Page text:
An alternative suggestion to herbivory is that rhynchosaurs ate unionid bivalves (the group that includes swan mussels). Some paleontologists favor this possibility both because unionid shells were common in rhynchosaur-bearing sediments, and because snails are sometimes eaten by some living reptiles.[3] However, others have argued that the precision 'blade and groove' rhynchosaur jaw morphology does not compare at all well with the jaw and tooth morphology of extant shell-cracking animals.[15][16] Furthermore, the unique teeth and jaws of rhynchosaurs were clearly specialized for shearing, not cracking.

See also[]


  1. ^ a b c Hone, D. W. E. & Benton, M.J. 2008. A New Rhynchosaurian Genus from the South-West of England. Journal of Palaeontology 51: 95-115)
  2. ^ a b Langer, M. C. & Schultz, C. L. 2000. A new species of the Late Triassic rhynchosaur Hyperodapedon from the Santa Maria Formation of south Brazil. Palaeontology 43, 633-652.
  3. ^ a b Chatterjee, S. 1969. Rhynchosaurs in time and space. Proceedings of the Geological Society of London 1658, 203-208.
  4. ^ Chatterjee, S. 1974. A rhynchosaur from the Upper Triassic Maleri Formation of India. Philosophical Transactions of the Royal Society of London B 276, 209-261.
  5. ^ a b c d Langer, M. C., Boniface, M., Cuny, G. & Barbieri, L. 2000. The phylogenetic position of Isalorhynchus genovefae, a Late Triassic rhynchosaur from Madagascar. Annales de Paléontologie 86, 101-127. Cite error: Invalid <ref> tag; name "Langer2000b" defined multiple times with different content
  6. ^ Langer, M. C. & Schultz, C. L. 2000. A new species of the Late Triassic rhynchosaur Hyperodapedon from the Santa Maria Formation of south Brazil. Palaeontology 43, 633-652.
  7. ^ a b c Dilkes, D. W. 1998. The Early Triassic rhynchosaur Mesosuchus browni and the interrelationships of basal archosauromorph reptiles. Philosophical Transactions of the Royal Society of London B 353, 501-541.
  8. ^ Benton, M. J. 1985. Classification and phylogeny of the diapsid reptiles. Zoological Journal of the Linnean Society 84, 97-164.
  9. ^ a b c d e Benton, M. J. 1990b. The species of Rhynchosaurus, a rhynchosaur (Reptilia, Diapsida) from the Middle Triassic of England. Philosophical Transactions of the Royal Society of London B 328, 213-306.
  10. ^ Sphenodontians are closely related to Gephyrosaurus from the Early Jurassic and both form a clade that needs a name. Gauthier et al. (1988) decided to co-opt Rhynchocephalia for this purpose. This has led to a confusing history of this name (in addition to sphenodontians and rhynchosaurs, 'Rhynchocephalia' of old authors might also include choristoderes, thalattosaurs and/or younginiforms).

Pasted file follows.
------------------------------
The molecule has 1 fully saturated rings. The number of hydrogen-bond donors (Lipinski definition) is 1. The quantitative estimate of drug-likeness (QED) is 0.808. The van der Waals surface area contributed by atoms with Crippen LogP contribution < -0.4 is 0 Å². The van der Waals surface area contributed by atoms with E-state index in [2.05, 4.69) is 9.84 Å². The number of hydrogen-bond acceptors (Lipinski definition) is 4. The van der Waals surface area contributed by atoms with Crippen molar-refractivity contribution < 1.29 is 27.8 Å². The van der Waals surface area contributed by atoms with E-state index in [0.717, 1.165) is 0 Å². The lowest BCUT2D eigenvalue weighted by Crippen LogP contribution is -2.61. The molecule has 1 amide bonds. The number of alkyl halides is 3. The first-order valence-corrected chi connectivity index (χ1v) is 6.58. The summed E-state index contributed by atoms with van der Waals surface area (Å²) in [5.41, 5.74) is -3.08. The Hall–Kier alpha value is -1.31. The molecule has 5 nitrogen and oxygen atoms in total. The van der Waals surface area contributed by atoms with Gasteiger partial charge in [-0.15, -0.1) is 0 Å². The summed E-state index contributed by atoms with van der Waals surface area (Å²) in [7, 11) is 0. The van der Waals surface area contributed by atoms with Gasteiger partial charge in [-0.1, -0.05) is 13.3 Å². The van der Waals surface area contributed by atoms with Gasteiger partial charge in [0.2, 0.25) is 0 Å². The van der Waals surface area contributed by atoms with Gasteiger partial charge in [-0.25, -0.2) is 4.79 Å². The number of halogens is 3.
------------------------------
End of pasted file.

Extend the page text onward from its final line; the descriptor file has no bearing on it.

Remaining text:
11. ^ Müller, J. 2003. Early loss and multiple return of the lower temporal arcade in diapsid reptiles. Naturwissenschaften 90, 473-476.
  12. ^ There is a distinction between 'rhynchosaur' and 'rhynchosaurid'.
  13. ^ a b Benton, M. J. 1983b. The Triassic reptile Hyperodapedon from Elgin: functional morphology and relationships. Philosophical Transactions of the Royal Society of London B 302, 605-718.
  14. ^ a b Nesbitt, S. J. & Whatley, R. L. 2004. The first discovery of a rhynchosaur from the upper Moenkopi Formation (Middle Triassic) of northern Arizona. PaleoBios 24, 1-10.
  15. ^ a b Benton, M. J. 1984. Tooth form, growth, and function in Triassic rhynchosaurs (Reptilia, Diapsida). Palaeontology 27, 737-776.
  16. ^ Dilkes, D. W. 1995. The rhynchosaur Howesia browni from the Late Triassic of South Africa. Palaeontology 38, 665-685.

  • Benton, M. J. (2000), Vertebrate Paleontology, 2nd ed. Blackwell Science Ltd
  • Carroll, R. L. (1988), Vertebrate Paleontology and Evolution, W.H. Freeman & Co.

External links[]

Primitive ArchosauromorphsEuparkeriidae • Erythrosuchidae • Proterochampsidae • Proterosuchidae • Choristodera • Prolacertiformes • Rhynchosauria • Trilophosauria

Crurotarsi ArchosaursOrnithosuchidae • Aetosauria • Phytosauria • Rauisuchia • Crocodylomorpha • Crocodilia

Avemetatarsalia and Ornithodira ArchosaursScleromochlus • Pterosauria • Dinosauromorpha • Dinosauria • Ornithischia • Saurischia • Aves

Avian ArchosaursAvialae • Archaeopteryx • Confuciusornis • Ichthyornis • Enantiornithes • Hesperornithes • Neornithes • Paleognathae • Neognathae